Sunday, December 18, 2005

Why I'm Baking and Blogging

I'm up late tonight protecting the shredded thread that connects me to my maternal great-grandparents who immigrated here from Slovakia. In other words, I'm making bobalky. (Pronunced buh-bye-kee.)

Slovaks (or, at least Slovak-Americans as far as I know) eat bobalky on Christmas Eve with courses of fish and mushroom soup. Bobalky are little tiny rolls that are air dried (for best results, I've found) until they're very hard. Then, they're dropped into boiling water for about five minutes and drained like pasta. We roll them in lots of browned butter and serve them with sauerkraut or, worse, poppy seeds.

My husband, whose ethnic heritage is Greek and Italian (also several generations removed), describes bobalky to his friends as "the boiled bread dish." But, to his credit, he eats it heartily. (Although, come to think of it, he eats everything heartily.) I, of course, love it. It's The Ultimate Comfort Food.

I can't quit making it. No bobalky = no ties to family history or Eastern Europeanism. Bobalky are the only thing I have left that make me a dash ethnic. The kitchen smells like my grandmother's did. The fragrant melange of sauerkraut, boiling dough, and stainless steel whisk me back to their Pittsburgh steelworker's home and makes me want to rummage in their freezer for Klondikes.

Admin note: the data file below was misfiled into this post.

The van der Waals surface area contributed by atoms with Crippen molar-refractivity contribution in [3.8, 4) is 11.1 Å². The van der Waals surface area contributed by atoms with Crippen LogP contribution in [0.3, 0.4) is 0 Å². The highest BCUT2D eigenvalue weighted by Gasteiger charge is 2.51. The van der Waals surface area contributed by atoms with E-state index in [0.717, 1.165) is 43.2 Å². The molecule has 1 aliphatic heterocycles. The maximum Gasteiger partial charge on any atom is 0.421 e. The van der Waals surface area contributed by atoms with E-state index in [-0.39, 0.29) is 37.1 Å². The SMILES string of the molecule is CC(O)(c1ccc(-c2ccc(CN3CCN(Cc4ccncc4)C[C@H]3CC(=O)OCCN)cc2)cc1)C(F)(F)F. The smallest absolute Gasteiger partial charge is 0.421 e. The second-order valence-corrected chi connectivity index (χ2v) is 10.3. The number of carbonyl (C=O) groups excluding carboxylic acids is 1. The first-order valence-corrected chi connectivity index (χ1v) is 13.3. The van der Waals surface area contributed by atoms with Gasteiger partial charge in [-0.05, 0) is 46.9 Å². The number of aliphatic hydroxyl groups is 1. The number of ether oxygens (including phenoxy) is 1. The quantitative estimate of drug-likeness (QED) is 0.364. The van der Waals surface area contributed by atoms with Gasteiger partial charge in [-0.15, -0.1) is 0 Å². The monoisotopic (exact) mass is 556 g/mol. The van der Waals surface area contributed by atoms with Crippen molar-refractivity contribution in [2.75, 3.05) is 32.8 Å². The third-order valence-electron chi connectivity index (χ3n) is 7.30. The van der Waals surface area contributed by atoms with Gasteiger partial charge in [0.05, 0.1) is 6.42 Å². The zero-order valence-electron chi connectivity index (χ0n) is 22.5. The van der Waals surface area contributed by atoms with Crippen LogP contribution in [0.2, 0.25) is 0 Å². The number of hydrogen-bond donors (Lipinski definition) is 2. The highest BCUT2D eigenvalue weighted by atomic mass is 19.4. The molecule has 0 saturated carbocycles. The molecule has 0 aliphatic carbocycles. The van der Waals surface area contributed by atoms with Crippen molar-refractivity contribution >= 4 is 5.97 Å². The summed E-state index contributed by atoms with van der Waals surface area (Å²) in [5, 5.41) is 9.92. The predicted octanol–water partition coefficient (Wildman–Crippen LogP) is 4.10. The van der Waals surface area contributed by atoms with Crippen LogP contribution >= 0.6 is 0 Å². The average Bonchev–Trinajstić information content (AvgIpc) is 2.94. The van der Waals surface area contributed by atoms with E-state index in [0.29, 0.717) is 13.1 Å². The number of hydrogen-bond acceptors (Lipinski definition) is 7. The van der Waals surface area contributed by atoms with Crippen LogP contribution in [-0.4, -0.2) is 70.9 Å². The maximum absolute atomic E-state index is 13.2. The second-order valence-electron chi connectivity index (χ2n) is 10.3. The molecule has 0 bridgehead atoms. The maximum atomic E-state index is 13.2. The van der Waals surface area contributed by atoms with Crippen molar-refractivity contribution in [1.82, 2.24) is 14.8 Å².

Without bobalky, I'm no longer ethnic. When we drop those links to our ancestral heritage -- or, when they erode, we become more about the place where we live. I think. That's what's mainly left. Who is part of our community. What kind of structure to we live in. What kind of groceries do we buy (or grow) and what food do we eat. The culture we have access to. What our streets look like. Where we can drive in our car within a day. Where we worship or not.

Really, what else is there if you as are many generations removed as I am from your ancestral homeland? Fourth of July Parades? The Tonight Show? Casseroles? Jazz?

I think this is why I hold onto bobalky. So I can avoid the tough questions about just what my culture is when the ethnic customs have been whittled away.

Boiled bread anyone?


guile said...

i'm going hungry..

Linda MacDonald Glenn said...

Good for you, Jennifer ! I'm so glad to see others continuing the Slovak Heritage! all the best, Linda

Dan Mathers said...

wow, I am a 42 male and I am continuing the tradition by making it myself. My family has had it for generations. Sadly I will be the last as my girl doesn't like it... so just me and mom

Bowerbird Comm said...

Hadn't looked at this post for nine years. I'm planning on making them Monday. Your daughter is still young. Keep making them. I didn't start making them until I one day well into my 20's my mom said she was stopping, and then I felt motivated to do it myself. Merry Christmas.